Perceived Dovish Fed Remarks Linger, Oil Rises For Third Straight Day

by Ship & Bunker News Team
Wednesday February 8, 2023

Based solely on the interpretation that U.S. Federal Reserve chair Jerome Powell's remarks on Tuesday were less hawkish than feared, oil prices on Wednesday enjoyed a third straight session of gains, this time by almost 2 percent, as investors appetite for risk was kindled.

This is despite the actual content of Powell's message: that tightening monetary policy "will be a process that takes a significant period of time" – insinuating that the pain of rate hikes will only be delayed, not avoided.

Brent on Wednesday settled up $1.40, or 1.7 percent, to $85.09 per barrel while West Texas Intermediate settled up $1.33, or 1.7 percent, to $78.47.

However, limiting gains was Energy Information Administration data showing that U.S. oil production rose last week to the highest level since April 2020, and this caused Bob Yawger, director of energy futures at Mizuho, to state that, "There are some people out there definitely throwing money at the production side of the business...that was bearish for the market."

U.S. inventory builds proved to be in line for once with analytical expectations: they rose by 2.4 million barrels in the week ended Feb 3 to 455.1 million barrels.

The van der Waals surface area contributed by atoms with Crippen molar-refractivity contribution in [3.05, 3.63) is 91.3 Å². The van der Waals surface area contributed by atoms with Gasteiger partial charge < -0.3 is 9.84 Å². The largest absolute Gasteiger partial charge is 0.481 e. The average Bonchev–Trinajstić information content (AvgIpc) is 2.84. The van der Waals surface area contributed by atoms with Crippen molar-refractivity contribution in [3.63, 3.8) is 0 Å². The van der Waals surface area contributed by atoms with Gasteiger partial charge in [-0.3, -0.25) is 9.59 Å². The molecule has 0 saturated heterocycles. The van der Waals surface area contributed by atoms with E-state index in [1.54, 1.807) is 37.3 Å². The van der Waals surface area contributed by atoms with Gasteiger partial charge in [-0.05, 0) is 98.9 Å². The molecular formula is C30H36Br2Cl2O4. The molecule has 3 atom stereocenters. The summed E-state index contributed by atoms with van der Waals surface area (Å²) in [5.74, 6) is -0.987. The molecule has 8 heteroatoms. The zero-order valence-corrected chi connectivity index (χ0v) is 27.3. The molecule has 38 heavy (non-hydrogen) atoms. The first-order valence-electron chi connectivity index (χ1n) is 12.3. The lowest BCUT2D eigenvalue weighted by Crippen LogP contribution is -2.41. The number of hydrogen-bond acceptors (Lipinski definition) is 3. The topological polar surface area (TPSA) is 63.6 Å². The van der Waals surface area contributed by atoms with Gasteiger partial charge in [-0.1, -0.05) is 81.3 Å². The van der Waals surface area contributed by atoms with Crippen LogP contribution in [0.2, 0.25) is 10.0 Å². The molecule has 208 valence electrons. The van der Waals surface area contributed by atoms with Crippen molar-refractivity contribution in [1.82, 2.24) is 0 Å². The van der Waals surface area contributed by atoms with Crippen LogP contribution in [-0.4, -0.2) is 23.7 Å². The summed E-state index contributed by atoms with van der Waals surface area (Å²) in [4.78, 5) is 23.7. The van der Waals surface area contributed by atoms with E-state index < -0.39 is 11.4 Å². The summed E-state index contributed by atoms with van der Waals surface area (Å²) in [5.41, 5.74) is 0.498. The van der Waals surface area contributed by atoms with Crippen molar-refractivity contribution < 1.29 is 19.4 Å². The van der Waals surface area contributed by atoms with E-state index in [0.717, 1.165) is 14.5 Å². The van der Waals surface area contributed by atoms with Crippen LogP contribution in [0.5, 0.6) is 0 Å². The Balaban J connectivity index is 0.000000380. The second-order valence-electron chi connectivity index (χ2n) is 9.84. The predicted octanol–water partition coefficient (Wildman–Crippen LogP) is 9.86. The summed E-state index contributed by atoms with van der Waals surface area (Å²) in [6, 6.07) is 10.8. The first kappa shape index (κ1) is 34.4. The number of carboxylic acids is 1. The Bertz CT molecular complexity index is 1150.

But mixed messages continue to be issued by the analytical community: while some were dismayed by the inventory climb and production hikes at a time when they believe demand is fragile, Stephen Brennock of oil broker PVM remarked, "A looming oil demand surge together with lacklustre global supply growth will ensure that the oil balance tightens over the coming months."

In a similar vein, Afshin Javan, Iran's representative to the Organization of Petroleum Exporting Countries (OPEC), told  media on Wednesday that global oil prices may rebound to about $100 per barrel in the second half this year thanks to China's economy being released from the chokehold of Covid lockdowns.

Javan also defended OPEC's decision in December to cut production, pointing out that the initiative was taken "because it was not very optimistic about the demand side."

One thing in the chronically uncertain world of oil trading seems certain, though: China's move away from its zero-tolerance Covid policy has not, as some critics feared, led to a national health crisis: in fact, the country's Center for Disease Control and Prevention reported on Wednesday that daily fatalities at hospitals across the mainland slid to 102 as of Monday, down 97.6 percent from a high of 4,273 on Jan. 4; and severe hospitalized cases fell to 2,000, a 98 percent drop from the peak of 128,000 on Jan. 5.

This all but guarantees that China's economic recovery will happen far quicker and maybe even far more dramatically than expectations.